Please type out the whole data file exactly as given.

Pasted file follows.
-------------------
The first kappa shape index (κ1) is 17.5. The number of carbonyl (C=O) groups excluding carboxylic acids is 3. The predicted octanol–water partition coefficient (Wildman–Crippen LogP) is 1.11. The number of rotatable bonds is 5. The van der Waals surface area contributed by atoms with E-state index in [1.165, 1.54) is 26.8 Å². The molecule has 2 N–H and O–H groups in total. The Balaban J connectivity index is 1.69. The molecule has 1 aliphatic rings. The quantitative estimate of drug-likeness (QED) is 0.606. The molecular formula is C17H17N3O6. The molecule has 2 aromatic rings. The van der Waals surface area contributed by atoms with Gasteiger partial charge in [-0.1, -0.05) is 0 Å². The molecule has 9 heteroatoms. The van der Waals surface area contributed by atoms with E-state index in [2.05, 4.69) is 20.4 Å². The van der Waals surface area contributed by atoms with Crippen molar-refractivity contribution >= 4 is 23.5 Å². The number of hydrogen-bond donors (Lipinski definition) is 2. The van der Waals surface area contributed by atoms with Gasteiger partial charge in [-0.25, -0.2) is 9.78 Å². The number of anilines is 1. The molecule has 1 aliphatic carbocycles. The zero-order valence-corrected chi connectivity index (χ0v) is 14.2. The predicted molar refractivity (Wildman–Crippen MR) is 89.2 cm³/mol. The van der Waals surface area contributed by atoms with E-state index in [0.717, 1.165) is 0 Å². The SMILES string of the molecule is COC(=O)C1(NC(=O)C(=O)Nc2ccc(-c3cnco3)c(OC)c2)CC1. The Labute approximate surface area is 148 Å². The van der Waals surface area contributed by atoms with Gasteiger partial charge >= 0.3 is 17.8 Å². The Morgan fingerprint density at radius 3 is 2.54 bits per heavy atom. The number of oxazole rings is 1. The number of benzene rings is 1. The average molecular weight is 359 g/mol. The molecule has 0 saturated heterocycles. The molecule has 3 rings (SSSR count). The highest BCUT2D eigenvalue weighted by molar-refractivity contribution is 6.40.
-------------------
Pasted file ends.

The first kappa shape index (κ1) is 17.5. The number of carbonyl (C=O) groups excluding carboxylic acids is 3. The predicted octanol–water partition coefficient (Wildman–Crippen LogP) is 1.11. The number of rotatable bonds is 5. The van der Waals surface area contributed by atoms with E-state index in [1.165, 1.54) is 26.8 Å². The molecule has 2 N–H and O–H groups in total. The Balaban J connectivity index is 1.69. The molecule has 1 aliphatic rings. The quantitative estimate of drug-likeness (QED) is 0.606. The molecular formula is C17H17N3O6. The molecule has 2 aromatic rings. The van der Waals surface area contributed by atoms with Gasteiger partial charge in [-0.1, -0.05) is 0 Å². The molecule has 9 heteroatoms. The van der Waals surface area contributed by atoms with E-state index in [2.05, 4.69) is 20.4 Å². The van der Waals surface area contributed by atoms with Crippen molar-refractivity contribution >= 4 is 23.5 Å². The number of hydrogen-bond donors (Lipinski definition) is 2. The van der Waals surface area contributed by atoms with Gasteiger partial charge in [-0.25, -0.2) is 9.78 Å². The number of anilines is 1. The molecule has 1 aliphatic carbocycles. The zero-order valence-corrected chi connectivity index (χ0v) is 14.2. The predicted molar refractivity (Wildman–Crippen MR) is 89.2 cm³/mol. The van der Waals surface area contributed by atoms with E-state index in [0.717, 1.165) is 0 Å². The SMILES string of the molecule is COC(=O)C1(NC(=O)C(=O)Nc2ccc(-c3cnco3)c(OC)c2)CC1. The Labute approximate surface area is 148 Å². The van der Waals surface area contributed by atoms with Gasteiger partial charge >= 0.3 is 17.8 Å². The Morgan fingerprint density at radius 3 is 2.54 bits per heavy atom. The number of oxazole rings is 1. The number of benzene rings is 1. The average molecular weight is 359 g/mol. The molecule has 0 saturated heterocycles. The molecule has 3 rings (SSSR count). The highest BCUT2D eigenvalue weighted by molar-refractivity contribution is 6.40.